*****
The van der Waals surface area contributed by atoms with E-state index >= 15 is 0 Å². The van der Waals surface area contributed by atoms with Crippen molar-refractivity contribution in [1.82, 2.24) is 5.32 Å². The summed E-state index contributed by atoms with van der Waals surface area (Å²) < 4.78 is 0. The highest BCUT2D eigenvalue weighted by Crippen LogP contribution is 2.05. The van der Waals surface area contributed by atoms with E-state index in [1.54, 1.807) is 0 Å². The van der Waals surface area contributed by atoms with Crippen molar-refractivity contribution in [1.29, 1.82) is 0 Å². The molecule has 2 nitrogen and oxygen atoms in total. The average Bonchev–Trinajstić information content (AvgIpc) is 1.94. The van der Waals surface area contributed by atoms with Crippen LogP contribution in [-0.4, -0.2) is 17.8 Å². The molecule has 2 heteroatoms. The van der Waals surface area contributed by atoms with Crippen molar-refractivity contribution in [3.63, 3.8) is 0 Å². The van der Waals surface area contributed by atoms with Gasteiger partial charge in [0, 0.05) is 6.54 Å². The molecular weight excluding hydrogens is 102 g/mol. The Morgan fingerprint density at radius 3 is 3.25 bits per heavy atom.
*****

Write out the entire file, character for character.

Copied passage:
The van der Waals surface area contributed by atoms with E-state index >= 15 is 0 Å². The van der Waals surface area contributed by atoms with Crippen molar-refractivity contribution in [1.82, 2.24) is 5.32 Å². The summed E-state index contributed by atoms with van der Waals surface area (Å²) < 4.78 is 0. The highest BCUT2D eigenvalue weighted by Crippen LogP contribution is 2.05. The van der Waals surface area contributed by atoms with E-state index in [1.54, 1.807) is 0 Å². The van der Waals surface area contributed by atoms with Crippen molar-refractivity contribution in [1.29, 1.82) is 0 Å². The molecule has 2 nitrogen and oxygen atoms in total. The average Bonchev–Trinajstić information content (AvgIpc) is 1.94. The van der Waals surface area contributed by atoms with Crippen LogP contribution in [-0.4, -0.2) is 17.8 Å². The molecule has 2 heteroatoms. The van der Waals surface area contributed by atoms with Crippen molar-refractivity contribution in [3.63, 3.8) is 0 Å². The van der Waals surface area contributed by atoms with Gasteiger partial charge in [0, 0.05) is 6.54 Å². The molecular weight excluding hydrogens is 102 g/mol. The Morgan fingerprint density at radius 3 is 3.25 bits per heavy atom.